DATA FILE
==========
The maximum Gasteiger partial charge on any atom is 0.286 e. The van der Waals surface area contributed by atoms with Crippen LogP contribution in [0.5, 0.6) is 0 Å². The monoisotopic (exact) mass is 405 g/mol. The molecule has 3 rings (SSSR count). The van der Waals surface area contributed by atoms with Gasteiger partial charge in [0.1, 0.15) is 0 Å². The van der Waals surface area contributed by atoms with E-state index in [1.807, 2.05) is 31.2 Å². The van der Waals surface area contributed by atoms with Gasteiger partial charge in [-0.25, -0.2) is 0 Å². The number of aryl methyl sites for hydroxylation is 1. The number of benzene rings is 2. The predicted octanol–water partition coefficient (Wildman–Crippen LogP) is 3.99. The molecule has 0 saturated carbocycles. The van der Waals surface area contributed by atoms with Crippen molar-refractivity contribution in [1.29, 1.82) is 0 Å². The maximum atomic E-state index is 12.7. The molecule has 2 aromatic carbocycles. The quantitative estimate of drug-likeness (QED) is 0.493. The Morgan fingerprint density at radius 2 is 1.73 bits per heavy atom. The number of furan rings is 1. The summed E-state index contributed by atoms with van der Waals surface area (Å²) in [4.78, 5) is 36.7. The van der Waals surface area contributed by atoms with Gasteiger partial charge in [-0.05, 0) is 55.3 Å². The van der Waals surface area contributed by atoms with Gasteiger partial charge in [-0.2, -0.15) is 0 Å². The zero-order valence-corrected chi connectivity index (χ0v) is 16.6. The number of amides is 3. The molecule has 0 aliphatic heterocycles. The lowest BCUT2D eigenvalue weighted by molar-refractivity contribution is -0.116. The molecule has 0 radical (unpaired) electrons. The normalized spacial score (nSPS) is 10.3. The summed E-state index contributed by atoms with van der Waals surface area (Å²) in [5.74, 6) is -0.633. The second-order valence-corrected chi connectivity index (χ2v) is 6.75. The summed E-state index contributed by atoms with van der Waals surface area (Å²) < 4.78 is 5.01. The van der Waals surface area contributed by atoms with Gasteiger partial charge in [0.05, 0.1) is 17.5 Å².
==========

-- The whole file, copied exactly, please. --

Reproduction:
The maximum Gasteiger partial charge on any atom is 0.286 e. The van der Waals surface area contributed by atoms with Crippen LogP contribution in [0.5, 0.6) is 0 Å². The monoisotopic (exact) mass is 405 g/mol. The molecule has 3 rings (SSSR count). The van der Waals surface area contributed by atoms with Gasteiger partial charge in [0.1, 0.15) is 0 Å². The van der Waals surface area contributed by atoms with E-state index in [1.807, 2.05) is 31.2 Å². The van der Waals surface area contributed by atoms with Gasteiger partial charge in [-0.25, -0.2) is 0 Å². The number of aryl methyl sites for hydroxylation is 1. The number of benzene rings is 2. The predicted octanol–water partition coefficient (Wildman–Crippen LogP) is 3.99. The molecule has 0 saturated carbocycles. The van der Waals surface area contributed by atoms with Crippen molar-refractivity contribution in [1.29, 1.82) is 0 Å². The maximum atomic E-state index is 12.7. The molecule has 2 aromatic carbocycles. The quantitative estimate of drug-likeness (QED) is 0.493. The Morgan fingerprint density at radius 2 is 1.73 bits per heavy atom. The number of furan rings is 1. The summed E-state index contributed by atoms with van der Waals surface area (Å²) in [4.78, 5) is 36.7. The van der Waals surface area contributed by atoms with Gasteiger partial charge in [-0.05, 0) is 55.3 Å². The van der Waals surface area contributed by atoms with Gasteiger partial charge in [-0.2, -0.15) is 0 Å². The zero-order valence-corrected chi connectivity index (χ0v) is 16.6. The number of amides is 3. The molecule has 0 aliphatic heterocycles. The lowest BCUT2D eigenvalue weighted by molar-refractivity contribution is -0.116. The molecule has 0 radical (unpaired) electrons. The normalized spacial score (nSPS) is 10.3. The summed E-state index contributed by atoms with van der Waals surface area (Å²) in [5.74, 6) is -0.633. The second-order valence-corrected chi connectivity index (χ2v) is 6.75. The summed E-state index contributed by atoms with van der Waals surface area (Å²) < 4.78 is 5.01. The van der Waals surface area contributed by atoms with Gasteiger partial charge in [0.05, 0.1) is 17.5 Å².